I went down and saw them staring at the TV. Sarawak’s 5th Chief Minister Adenan Satem had passed away. He died of heart complications that Wednesday afternoon (11 January 2016), just two weeks shy of his 73rd birthday.

The great son of Sarawak has been described as the best chief minister the state had. He who held the post for nearly three years has contributed greatly to Sarawak. He spoke openly about autonomy for Sarawak and the rights of Sarawakians.

Fondly known as Tok Nan, he had done much to the rural communities by giving bigger allocations for infrastructure development. His rakyat rallied behind him as he brokered greater autonomy for the state and dealt with long-standing issues such as recognition of native land rights. A few days before his passing, the great leader was still talking about autonomous rights, education and his rakyat.

In a mark of respect, on the day of his funeral, flags were flown at half-mast. Our state government declared a seven-day mourning period following his death. His demise is a loss to Sarawak, but we will always be grateful for his deeds and contributions to the state.

The popular leader had a way with words and his sense of humour as well as toxic remarks on things at times raised eyebrows. There is no leader quite like him. His successor – Datuk Amar Abang Johari Tun Openg or Abang Jo – certainly has very large shoes to fill. It is now up to the elected representatives to carry the state forward and fulfil his aspirations for the state.

His death hit Sarawakians like a tonne of bricks. And today, many Sarawakians are still coming to grips with the fact that they have lost their highly-regarded leader. Our prayers go out to the family and may his soul through the mercy of God, rest in peace.

 

On a separate note, millions out there are addicted to politics. Some people are fervent followers of all things political, while some are interested in politics but would prefer not to discuss it for fear of offending people. And for the longest time, I was one of those who is simply apathetic and couldn’t care less about voting and the general state of things.

I used to think that being interested in any political matter won’t change a thing for I see that for the longest time, caring for it and hoping for changes only generate frustration and pessimism. And when talking about Malaysia’s Barisan National (BN) political party, all you will get is HATE.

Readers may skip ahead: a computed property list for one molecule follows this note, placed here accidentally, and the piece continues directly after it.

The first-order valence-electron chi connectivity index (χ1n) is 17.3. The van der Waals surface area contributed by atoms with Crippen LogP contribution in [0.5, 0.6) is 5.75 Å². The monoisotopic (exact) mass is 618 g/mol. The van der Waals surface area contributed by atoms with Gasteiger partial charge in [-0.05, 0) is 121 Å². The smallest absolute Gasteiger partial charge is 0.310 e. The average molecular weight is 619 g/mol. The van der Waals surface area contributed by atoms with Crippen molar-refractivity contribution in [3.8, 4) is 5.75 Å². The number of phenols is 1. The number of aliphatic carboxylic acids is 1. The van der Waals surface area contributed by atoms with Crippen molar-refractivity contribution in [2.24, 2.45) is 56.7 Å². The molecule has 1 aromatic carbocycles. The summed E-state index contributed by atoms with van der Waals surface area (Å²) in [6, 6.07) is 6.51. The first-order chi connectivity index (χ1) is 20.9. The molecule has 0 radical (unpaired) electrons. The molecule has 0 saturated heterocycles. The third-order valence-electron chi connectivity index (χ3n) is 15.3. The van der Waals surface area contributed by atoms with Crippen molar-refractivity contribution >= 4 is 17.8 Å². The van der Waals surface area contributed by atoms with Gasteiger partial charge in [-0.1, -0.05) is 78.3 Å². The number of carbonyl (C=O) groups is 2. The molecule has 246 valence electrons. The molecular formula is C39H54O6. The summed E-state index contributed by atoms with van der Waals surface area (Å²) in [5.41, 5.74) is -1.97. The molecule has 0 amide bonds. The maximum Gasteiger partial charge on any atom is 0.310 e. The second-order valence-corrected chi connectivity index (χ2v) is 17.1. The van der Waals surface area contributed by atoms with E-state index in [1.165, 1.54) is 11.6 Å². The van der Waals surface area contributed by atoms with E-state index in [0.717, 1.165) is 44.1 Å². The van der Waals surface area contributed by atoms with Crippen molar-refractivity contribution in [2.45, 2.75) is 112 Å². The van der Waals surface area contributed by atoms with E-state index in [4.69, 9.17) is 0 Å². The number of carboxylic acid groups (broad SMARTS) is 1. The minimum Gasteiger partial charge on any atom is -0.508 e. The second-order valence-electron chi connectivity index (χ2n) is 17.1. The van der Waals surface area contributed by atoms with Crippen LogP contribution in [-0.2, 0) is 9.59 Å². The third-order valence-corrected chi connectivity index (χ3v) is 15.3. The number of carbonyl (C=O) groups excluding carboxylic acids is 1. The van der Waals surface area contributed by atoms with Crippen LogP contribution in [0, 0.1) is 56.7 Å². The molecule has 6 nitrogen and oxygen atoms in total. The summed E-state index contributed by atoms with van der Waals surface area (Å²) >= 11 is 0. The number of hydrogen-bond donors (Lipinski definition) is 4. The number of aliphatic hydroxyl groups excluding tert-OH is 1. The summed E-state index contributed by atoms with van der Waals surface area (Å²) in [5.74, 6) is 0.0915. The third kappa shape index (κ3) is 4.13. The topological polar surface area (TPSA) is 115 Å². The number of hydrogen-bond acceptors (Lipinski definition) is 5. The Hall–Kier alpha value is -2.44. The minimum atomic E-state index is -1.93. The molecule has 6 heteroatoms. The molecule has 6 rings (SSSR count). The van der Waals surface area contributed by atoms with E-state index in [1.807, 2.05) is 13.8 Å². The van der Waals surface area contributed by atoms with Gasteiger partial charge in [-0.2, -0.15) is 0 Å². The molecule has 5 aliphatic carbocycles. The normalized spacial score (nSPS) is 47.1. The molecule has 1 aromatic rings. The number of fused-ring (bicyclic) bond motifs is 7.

However, people often tell me that our opinions matter a lot and defending a candidate and voting for him/her can make an actual difference. I was 25 and all I cared at that time was about myself; focusing on my own situations rather than examining any political issues. The struggle was real.

At that time, I decided that it is not worth it to vote or get involved in politics. And I cared more about being realistic. I mean for decades, despite knowing which political party is the strongest, we hardly have a reliable source of sufficient information to back our decision between two candidates. The uneducated ones won’t know. Those in the rural areas have no clue. But they are forever hopeful that things will change.

And the opposition’s vote is always overridden by the government’s. I find that funny because based on my observations over the years, the number of people who are against the government is more than those who are with, which got me thinking, at this rate, shouldn’t the votes hold heavier weight, highest importance and the bigger number?

“Well, that’s politics for you,” people would say to me.

Like it or not, politics is worth paying attention to. Today, I do care a little about politics, but only on matters that I care deeply about. And I keep tab of what the government is doing. But I would rather not talk about it as I prefer not to know other people’s take on politics. Talking about politics is not my idea of a casual conversation. I am sure of course, that they would have very valid points and I respect them. But there is no such thing as a friendly conversation about politics. It usually turns into a debate that I am not interested in as I don’t like the idea of shoving my ideas about politics in someone’s face.

You see, politics is something that affects literally everything in our lives. And the decisions politicians make are the ones that directly influence every tiny detail of our daily existence. Tok Nan walked the talk. And I am very grateful for my autonomous rights as a Sarawakian and benefits that I get as a Bumiputra in Malaysia. And thus, I, of course, do not want to live in a world without any government at all.

More people voting means corruption is less likely. And it should be fine by all that our responsibility stops at the ballot box, f we even get that far. But to vote and help make a difference, people should be given the freedom to support their candidates full heartedly.

People shouldn’t vote for a candidate because their parents, friends or head of the kampung ask them to. People should be allowed to have their own views and belief. They shouldn’t be clouded by petty debates on why they should vote who through someone else’s eyes. They shouldn’t be convinced to vote for someone else’s choice. Otherwise, if that candidate turns out to be a douche who is obsessed with power, your neck is on the line. Everyone has a voice, everyone has a choice. Let them make theirs with their own voice without interference.

A big chunk of Malaysians might not be big fans of the BN coalition, but Tok Nan has managed to prove himself as a rare leader in Malaysia that walks the talk. He delivered his promises. His brand as “a different kind of politician” was so strong that it had changed my mind and view on politics and politicians. And Abang Jo certainly has his work cut out for him.

Politics preys on moral outrage and the lust for power. Even if you are not a politician, whatever you do, wherever you go, whoever you deal with, subtly or not, politics affect your lives as you will need to play the political game to survive.